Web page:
According a report of the Return On Disability Group, although 90% of companies say they prioritize diversity, only 4% consider disability in these initiatives. The return to pre-pandemic occupational dress codes increases stigma and decreases self-efficacy for people with disabilities.
Therefore, employers should not reinstate pre-pandemic dress code policies that require people with disabilities to conform to an ableist definition of professionalism. By having a more relaxed dress code and incorporating disability etiquette in the workplace, employers can make it more inclusive and fair for people with disabilities, allowing them to do their jobs effectively, safely and comfortably. In the era of the new normal, employers must remember to include people with disabilities and involve them as equal partners in the decision-making process governing diversity, equity and inclusion (DEI) initiatives, including disability-friendly policies, bearing in mind this disability is not a unique experience. Currently, one billion people, or 15 percent of the world’s population, of all races, genders, sexual orientations, nationalities, religions, incomes and social classes, have a disability.
Gender dress codes
People with disabilities aren’t the only group to suffer from strict dress codes. In the United States, LGBTQ+ people disproportionately experience higher poverty rates compared to their non-LGBTQ+ counterparts, even before the COVID-19 pandemic. These inequalities have been exacerbated by the effects of the coronavirus pandemic with nearly two-thirds of LGBTQ+ households facing a job or salary interruption. The National LGBTQ+ Task Force reports that transgender workers report an unemployment rate twice that of the population as a whole. Non-binary workers are often subject to significant rates of discrimination in the workplace with nearly one third party victim of discrimination in the hiring process alone. Employee According Human Rights Watch report.
In the workplace, binary gender expectations cause LGBTQ+ people to experience feelings of insecurity, helplessness, anxiety, and self-doubt. human rights campaign reports that one in five LGBTQ+ workers have been told or have been told by co-workers that they should dress more feminine or masculine by aligning with “traditional” gender norms. As a result, LGBTQ+ people experience a loss of belonging at work. Flexible dress codes can create a work environment that celebrates LGBTQ+ people, allowing workers to present themselves authentically with their unique identities, interests, and styles. As employers revise their workplace policies, written dress code policies should be drafted gender neutral. Following the filing of a complaint against Alaska Airlines by the American Civil Liberties Union (ACLU) in May 2021, the airline announcement by the end of March 2022, that it had updated its dress code policies to make them more neutral and inclusive.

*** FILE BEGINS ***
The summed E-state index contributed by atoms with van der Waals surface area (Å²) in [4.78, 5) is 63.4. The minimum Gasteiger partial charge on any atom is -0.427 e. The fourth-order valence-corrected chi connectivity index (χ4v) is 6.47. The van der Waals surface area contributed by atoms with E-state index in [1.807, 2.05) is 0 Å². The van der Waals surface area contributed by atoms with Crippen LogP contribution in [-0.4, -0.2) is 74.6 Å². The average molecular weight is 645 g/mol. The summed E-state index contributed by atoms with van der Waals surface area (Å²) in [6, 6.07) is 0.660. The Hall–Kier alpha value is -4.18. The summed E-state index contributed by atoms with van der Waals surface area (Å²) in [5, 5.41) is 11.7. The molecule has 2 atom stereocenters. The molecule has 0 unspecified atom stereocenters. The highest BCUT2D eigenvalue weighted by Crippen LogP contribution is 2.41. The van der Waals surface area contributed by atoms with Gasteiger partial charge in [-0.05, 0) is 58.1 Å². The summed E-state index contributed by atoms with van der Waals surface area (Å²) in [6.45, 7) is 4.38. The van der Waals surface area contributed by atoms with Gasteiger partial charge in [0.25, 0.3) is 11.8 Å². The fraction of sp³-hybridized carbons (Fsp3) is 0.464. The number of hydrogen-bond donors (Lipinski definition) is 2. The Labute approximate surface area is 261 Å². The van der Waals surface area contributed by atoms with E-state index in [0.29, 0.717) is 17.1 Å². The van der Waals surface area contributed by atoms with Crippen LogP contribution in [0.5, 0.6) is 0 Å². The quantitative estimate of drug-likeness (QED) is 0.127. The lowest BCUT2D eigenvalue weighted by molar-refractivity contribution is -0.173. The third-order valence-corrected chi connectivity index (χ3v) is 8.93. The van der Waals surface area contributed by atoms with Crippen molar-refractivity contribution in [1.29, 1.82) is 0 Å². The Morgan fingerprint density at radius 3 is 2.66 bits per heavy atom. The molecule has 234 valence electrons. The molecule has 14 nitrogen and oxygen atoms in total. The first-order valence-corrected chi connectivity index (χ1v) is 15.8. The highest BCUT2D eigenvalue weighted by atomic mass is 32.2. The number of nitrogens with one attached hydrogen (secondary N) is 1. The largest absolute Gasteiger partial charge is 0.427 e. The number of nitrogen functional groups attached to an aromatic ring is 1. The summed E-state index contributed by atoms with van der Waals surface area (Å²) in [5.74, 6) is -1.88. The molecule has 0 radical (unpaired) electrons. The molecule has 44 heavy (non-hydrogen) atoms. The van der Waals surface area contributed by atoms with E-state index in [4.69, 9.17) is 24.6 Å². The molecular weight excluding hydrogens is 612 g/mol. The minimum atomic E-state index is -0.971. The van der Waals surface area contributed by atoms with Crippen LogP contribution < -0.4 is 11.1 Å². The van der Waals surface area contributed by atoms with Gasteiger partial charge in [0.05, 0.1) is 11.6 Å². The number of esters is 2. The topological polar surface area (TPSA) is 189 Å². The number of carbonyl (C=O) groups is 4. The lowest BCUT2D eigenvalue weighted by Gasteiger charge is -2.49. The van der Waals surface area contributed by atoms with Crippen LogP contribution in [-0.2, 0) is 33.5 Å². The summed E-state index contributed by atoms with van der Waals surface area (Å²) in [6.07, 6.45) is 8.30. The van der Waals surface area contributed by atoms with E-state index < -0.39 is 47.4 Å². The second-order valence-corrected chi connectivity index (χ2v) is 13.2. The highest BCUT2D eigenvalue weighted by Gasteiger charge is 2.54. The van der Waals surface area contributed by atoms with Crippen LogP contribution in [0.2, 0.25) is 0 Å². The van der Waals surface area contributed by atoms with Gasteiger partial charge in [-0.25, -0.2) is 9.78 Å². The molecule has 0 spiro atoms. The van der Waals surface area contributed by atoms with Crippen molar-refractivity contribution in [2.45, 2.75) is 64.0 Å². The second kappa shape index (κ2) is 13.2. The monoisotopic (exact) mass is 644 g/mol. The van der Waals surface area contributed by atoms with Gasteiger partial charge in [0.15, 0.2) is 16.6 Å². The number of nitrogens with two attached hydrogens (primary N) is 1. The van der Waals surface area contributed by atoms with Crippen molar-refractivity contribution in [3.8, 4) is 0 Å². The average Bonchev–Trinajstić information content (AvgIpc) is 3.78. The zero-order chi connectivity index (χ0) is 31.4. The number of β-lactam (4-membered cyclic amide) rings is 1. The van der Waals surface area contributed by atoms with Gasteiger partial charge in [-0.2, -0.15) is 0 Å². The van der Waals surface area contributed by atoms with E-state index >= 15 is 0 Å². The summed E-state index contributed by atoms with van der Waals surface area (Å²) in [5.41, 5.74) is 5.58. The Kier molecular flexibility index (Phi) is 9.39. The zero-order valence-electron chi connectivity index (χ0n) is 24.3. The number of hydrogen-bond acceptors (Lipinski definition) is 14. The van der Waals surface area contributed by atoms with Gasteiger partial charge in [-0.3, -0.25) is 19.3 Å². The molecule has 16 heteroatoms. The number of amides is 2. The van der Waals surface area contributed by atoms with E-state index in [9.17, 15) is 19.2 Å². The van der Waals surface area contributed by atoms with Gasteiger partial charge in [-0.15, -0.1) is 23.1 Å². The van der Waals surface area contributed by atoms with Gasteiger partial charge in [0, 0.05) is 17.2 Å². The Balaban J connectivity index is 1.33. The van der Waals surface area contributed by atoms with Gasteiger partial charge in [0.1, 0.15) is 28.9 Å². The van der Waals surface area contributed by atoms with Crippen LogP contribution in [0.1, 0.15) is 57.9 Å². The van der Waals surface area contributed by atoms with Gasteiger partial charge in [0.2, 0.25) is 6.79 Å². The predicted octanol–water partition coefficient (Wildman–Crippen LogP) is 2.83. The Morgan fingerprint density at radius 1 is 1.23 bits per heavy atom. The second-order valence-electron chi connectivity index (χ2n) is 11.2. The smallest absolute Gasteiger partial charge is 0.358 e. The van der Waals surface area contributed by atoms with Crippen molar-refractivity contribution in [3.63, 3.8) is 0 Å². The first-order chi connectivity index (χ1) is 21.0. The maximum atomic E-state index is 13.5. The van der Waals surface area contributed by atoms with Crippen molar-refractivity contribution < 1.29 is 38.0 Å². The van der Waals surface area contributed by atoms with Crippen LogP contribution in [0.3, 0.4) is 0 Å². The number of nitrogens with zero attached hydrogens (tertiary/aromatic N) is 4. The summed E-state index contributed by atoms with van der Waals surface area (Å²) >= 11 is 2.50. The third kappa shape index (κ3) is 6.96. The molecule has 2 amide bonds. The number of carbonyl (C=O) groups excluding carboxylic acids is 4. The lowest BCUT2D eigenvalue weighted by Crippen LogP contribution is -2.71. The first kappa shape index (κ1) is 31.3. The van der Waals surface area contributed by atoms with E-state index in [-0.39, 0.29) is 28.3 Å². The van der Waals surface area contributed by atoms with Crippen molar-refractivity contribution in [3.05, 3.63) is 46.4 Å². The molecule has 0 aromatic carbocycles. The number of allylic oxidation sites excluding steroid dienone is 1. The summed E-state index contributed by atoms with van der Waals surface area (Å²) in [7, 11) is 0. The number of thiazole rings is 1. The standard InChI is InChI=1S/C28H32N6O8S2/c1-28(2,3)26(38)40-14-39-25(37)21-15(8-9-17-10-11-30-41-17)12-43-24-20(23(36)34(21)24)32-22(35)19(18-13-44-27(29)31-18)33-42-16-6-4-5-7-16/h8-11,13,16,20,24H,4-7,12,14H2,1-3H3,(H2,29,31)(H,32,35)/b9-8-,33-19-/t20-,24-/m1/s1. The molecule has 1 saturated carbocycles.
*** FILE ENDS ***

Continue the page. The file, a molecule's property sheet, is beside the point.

Cara Levine-Brenner, professor of psychology at the State University of New York at Dutchess, said:
As a gender nonconforming academic, I have struggled with what constitutes professional dress throughout my career. Wearing a button-up top and pants is not a neutral look for female teachers. But my students, who have even less power in the workplace, suffer far more tangible consequences. Many waiting tables and are encouraged to appear as cis-gendered as possible. Uniform options are limited to skirts and high-cut shorts for those who identify as women, while workers who identify as cis men can wear bermuda shorts or slacks. Discomfort and vulnerability, along with expectations of additional grooming, unfairly disadvantage those who identify – or are identified – as female.
The pandemic has disrupted the lives of many people; however, it also gave organizations the opportunity to reevaluate what they are and where they want to go. Organizations must seize this moment to turn ambiguity into opportunity by embracing gender-neutral clothing options. A gender-neutral dress code would help employers create a fair and equitable workplace and provide a safer and more inclusive work environment where everyone can bring their best and most authentic to work.
Return to Work shines a light on inequalities in workplace visibility and its connection to power and influence – a factor that has a direct impact on underrepresented groups within the workforce. To center work at the intersection of gender, sexual orientation, ableism and implicit bias, organizations must take intentional steps to eradicate practices and norms that inadvertently discriminate based on appearance and enact a deeply rooted culture of white supremacy if they truly want to live the DEI principles. The adoption of a more gender-neutral, less restrictive and diverse style of dress code will open doors for employees from underrepresented groups.